On July 31, The Augusta Chronicle published a letter by Mr. Joaquin Godoy expressing his belief that Black Americans “are and will remain second-class citizens.” It was unsettling because it was partly true: sad and cynical, but in a historical context, true. However, it isn’t all true, especially the “are and will remain” part.
One thing is certain: rhetoric like this, although it gets our attention, doesn’t help anything. It doesn’t make our community stronger. It doesn’t make our country stronger. I like our story better when we come together to solve problems.
I spent time recently driving Alabama’s I-65 and I-85, passing Montgomery, Selma, the Tuskegee Heritage Museum, and a Confederate Museum, and the convergence of historic anniversaries and geographical significance gave me pause. The national effort to ensure all men are treated equally started 150 years ago, and yet today, it remains an understandably heavy and awkward conversation. But we must have the conversation, with respect and even-tempered analysis. You can’t have “buy in” until everyone has “weighed in.”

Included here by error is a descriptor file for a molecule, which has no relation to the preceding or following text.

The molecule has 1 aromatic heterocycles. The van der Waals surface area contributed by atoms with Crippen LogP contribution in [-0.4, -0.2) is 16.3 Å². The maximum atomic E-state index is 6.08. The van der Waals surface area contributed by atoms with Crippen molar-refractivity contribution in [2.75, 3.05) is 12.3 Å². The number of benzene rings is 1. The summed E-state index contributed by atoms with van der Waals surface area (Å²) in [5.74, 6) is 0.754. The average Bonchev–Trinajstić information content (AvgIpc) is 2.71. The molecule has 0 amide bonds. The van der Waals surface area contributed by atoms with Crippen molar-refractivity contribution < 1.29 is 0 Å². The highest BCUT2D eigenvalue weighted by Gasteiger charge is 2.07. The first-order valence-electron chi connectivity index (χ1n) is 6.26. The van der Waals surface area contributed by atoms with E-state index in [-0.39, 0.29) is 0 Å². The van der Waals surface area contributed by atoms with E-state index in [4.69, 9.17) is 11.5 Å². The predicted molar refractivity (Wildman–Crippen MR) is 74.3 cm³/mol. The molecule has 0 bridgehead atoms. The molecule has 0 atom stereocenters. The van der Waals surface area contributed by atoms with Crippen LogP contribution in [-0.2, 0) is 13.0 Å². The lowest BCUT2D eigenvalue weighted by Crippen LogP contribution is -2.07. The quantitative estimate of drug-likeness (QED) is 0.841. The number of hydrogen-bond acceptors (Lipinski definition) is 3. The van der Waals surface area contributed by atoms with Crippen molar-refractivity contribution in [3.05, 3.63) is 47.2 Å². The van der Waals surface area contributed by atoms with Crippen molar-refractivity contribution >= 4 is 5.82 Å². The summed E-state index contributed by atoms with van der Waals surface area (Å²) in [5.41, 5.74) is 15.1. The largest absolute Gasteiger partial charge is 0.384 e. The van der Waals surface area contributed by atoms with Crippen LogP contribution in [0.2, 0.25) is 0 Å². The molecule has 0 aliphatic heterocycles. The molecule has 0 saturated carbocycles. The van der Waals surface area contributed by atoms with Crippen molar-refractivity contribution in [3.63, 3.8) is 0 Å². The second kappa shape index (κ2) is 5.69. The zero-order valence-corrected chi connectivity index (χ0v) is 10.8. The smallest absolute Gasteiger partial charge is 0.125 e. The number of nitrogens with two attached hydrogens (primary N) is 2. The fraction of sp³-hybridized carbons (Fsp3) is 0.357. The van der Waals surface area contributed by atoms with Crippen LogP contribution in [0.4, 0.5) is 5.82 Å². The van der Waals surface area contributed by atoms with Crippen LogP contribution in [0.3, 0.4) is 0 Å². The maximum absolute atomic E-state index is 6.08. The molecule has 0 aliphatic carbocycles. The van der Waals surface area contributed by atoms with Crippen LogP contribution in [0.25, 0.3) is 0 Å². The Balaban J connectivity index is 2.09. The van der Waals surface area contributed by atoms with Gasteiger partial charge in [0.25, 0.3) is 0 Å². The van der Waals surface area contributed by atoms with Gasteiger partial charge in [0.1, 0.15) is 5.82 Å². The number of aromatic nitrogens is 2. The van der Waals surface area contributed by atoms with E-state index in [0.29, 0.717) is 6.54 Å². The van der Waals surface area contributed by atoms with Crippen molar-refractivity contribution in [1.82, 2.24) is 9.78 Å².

We have a rich, scarred, and sacred history. It is evident from our past that implementing any change of lasting value takes time, effort, and sometimes the ultimate sacrifice. Sometimes real change must come from within. However, there is no denying that we achieve more when we work together, uniting our backgrounds and viewpoints to attack a common mission.
We owe a great deal to those who went before us, but we’re not there yet. Today’s “Freedom Ride” is on a figurative bus requiring unparalleled problem-solving skills and open-minded collaboration.
This bus has places to go and big things to accomplish from the local level to the global level. It won’t get there overnight, but it won’t get there at all unless we all get on it together.